— Associated Press

by Bassem mroue

BEIRUT — Syrian troops fought intense battles Friday with hundreds of fellow soldiers who have turned their weapons against the government of President Bashar al-Assad, revealing the increasingly militarized nature of an uprising started months ago by peaceful protesters.

Across the country, tens of thousands of demonstrators took to the streets as they do each Friday, braving gunfire by government forces. At least 11 protesters were killed and scores wounded, human rights groups said.

Opposition activists and the government confirmed a fourth straight day of battles in Rastan, just north of the central city of Homs. The fighting, which began with a government assault Tuesday, has been some of the most intense since the uprising against Assad began in mid-March.

The army defections, as well as reports that once-peaceful protesters are increasingly taking up arms to resist a six-month-old crackdown, have raised concerns of the risk of civil war in a country with a deep sectarian divide. The Assad government is dominated by the Alawite minority, an offshoot of Shiite Islam, but the country is overwhelmingly Sunni Muslim.

About 250 tanks and other army vehicles began entering Rastan early in the day, according to the London-based Syrian Observatory for Human Rights.

The army defectors involved in battles in the Rastan area and in the Jabal al-Zawiya region in the northern province of Idlib number about 2,000, according to a prominent human rights activist who spoke on the condition of anonymity.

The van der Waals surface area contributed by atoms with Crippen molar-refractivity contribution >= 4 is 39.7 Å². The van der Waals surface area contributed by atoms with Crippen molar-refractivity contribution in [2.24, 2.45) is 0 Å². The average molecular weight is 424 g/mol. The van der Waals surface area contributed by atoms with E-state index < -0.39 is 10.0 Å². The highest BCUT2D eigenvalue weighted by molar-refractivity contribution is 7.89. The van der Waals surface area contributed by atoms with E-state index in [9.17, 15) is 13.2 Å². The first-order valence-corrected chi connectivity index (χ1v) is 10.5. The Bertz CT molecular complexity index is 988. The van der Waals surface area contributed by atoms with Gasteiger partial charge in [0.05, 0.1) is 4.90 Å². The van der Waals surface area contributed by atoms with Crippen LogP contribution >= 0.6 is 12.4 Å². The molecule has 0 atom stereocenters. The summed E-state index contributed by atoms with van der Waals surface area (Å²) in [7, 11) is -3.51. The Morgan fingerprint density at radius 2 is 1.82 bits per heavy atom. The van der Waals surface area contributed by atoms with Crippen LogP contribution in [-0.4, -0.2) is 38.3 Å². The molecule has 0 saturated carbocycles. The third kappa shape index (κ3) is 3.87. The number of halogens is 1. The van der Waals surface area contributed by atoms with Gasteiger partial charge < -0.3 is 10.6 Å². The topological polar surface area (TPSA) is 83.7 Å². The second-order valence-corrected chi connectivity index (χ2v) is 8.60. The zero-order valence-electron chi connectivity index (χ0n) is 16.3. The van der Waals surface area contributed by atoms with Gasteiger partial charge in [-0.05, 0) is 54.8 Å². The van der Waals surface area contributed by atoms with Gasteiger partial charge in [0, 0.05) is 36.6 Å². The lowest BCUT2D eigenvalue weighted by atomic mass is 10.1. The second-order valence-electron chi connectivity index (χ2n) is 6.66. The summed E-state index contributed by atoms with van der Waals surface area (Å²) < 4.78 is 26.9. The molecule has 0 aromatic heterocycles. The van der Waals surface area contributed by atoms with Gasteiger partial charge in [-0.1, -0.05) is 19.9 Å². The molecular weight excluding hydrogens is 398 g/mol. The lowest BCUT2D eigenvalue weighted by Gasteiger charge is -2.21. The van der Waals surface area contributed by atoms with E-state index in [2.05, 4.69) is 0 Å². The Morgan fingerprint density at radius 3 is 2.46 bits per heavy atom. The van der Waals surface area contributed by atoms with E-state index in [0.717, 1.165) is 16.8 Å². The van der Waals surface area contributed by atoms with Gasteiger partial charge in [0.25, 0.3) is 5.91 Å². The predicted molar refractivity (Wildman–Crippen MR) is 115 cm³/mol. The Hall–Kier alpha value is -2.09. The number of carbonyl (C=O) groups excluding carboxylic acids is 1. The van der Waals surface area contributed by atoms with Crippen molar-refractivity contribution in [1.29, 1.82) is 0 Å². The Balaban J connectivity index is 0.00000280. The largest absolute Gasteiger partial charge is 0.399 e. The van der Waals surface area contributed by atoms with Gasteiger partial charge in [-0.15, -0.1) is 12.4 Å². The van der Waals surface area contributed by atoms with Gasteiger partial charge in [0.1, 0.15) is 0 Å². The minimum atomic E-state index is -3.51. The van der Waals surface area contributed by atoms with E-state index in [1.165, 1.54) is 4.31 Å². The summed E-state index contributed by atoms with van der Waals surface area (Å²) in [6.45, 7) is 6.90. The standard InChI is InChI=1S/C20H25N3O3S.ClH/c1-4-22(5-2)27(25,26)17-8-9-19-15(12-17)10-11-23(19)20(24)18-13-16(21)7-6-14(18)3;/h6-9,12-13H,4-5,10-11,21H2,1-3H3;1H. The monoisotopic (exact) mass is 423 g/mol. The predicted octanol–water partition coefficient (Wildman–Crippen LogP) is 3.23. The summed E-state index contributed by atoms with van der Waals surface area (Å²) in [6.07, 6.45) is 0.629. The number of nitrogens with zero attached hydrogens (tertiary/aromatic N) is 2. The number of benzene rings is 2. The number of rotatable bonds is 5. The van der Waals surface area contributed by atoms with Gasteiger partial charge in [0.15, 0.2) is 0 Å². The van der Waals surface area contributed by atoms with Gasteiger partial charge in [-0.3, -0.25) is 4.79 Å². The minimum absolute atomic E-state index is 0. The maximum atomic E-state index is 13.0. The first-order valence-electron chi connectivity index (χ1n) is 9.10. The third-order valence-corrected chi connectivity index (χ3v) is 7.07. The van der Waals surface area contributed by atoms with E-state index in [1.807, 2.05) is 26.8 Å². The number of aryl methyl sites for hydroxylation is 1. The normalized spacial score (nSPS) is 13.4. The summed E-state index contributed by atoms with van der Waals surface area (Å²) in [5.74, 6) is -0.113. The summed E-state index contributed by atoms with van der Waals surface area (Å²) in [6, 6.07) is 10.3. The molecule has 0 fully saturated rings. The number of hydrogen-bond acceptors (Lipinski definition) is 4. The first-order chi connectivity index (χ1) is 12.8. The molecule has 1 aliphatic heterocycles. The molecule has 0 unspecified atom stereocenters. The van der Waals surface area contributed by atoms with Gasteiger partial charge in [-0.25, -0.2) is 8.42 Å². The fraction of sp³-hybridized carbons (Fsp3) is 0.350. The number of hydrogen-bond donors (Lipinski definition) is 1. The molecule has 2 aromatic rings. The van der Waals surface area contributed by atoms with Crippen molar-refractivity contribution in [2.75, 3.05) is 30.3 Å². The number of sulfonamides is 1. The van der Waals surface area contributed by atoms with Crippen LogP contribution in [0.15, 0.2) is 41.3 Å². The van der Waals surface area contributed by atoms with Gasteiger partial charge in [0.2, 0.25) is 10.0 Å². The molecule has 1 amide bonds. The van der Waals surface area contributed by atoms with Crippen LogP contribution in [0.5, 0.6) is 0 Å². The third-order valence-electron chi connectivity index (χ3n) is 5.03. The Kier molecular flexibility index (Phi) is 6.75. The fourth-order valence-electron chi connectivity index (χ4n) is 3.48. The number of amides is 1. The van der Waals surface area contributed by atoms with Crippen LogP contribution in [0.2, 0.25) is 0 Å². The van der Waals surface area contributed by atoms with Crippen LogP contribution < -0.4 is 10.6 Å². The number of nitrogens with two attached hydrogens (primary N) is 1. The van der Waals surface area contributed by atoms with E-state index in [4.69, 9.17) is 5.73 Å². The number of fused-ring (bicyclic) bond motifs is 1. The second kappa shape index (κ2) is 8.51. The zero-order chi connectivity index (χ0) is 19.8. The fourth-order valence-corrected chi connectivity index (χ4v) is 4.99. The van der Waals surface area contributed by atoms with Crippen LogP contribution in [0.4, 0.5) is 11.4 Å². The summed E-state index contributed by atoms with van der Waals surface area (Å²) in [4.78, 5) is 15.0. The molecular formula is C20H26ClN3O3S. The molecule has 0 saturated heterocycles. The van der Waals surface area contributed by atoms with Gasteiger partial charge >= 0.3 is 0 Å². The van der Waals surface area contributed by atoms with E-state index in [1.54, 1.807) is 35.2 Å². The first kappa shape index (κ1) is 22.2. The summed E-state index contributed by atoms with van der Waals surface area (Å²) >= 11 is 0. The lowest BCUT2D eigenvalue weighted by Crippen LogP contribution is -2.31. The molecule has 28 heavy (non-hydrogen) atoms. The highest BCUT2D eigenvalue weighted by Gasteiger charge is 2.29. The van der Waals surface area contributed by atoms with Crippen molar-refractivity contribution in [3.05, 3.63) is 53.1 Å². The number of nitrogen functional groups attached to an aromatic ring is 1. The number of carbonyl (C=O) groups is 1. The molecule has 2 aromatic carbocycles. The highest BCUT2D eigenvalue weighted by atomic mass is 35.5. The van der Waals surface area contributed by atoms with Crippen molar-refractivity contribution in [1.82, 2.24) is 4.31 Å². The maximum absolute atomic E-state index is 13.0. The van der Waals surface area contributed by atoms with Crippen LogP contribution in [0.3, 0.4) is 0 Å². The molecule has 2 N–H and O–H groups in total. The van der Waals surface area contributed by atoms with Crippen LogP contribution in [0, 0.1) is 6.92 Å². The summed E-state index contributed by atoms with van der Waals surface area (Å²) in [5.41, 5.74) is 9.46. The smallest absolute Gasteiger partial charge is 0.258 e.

Rastan, from which the Syrian army draws many of its Sunni Muslim recruits, has seen some of the largest numbers of defections to date.

A military official said the days of clashes in the town have killed seven soldiers and police officers.

Friday’s protests spread from the capital, Damascus, and its suburbs to the southern province of Daraa, the coastal city of Latakia and Idlib province in the northwest, as well as Hama and Homs.

Eleven people were killed, according to the London-based Observatory and Mustafa Osso, a Syria-based rights activist.

Most of the dead were from the province of Hama, they said, while others were killed in Homs and Idlib.

They had no immediate word on Friday’s death toll in Rastan because of the intensity of the fighting.

Also Friday, the Obama administration said it had read the “riot act” to Syria’s ambassador to the United States over an attack on the top U.S. envoy to Syria.

The State Department said Syrian Ambassador Imad Moustapha had been summoned late Thursday to receive a formal condemnation of the assault on Ambassador Robert S. Ford earlier in the day.

The dressing-down was delivered by the top U.S. diplomat for the Middle East, Jeffrey Feltman, it said.

Moustapha was “read the riot act about this incident,” said spokeswoman Victoria Nuland.

“He was reminded that Ambassador Ford is the personal representative of the president and that an attack on Ford is an attack on the United States,” Nuland said.

Secretary of State Hillary Rodham Clinton and the White House had denounced the attack earlier.

— Associated Press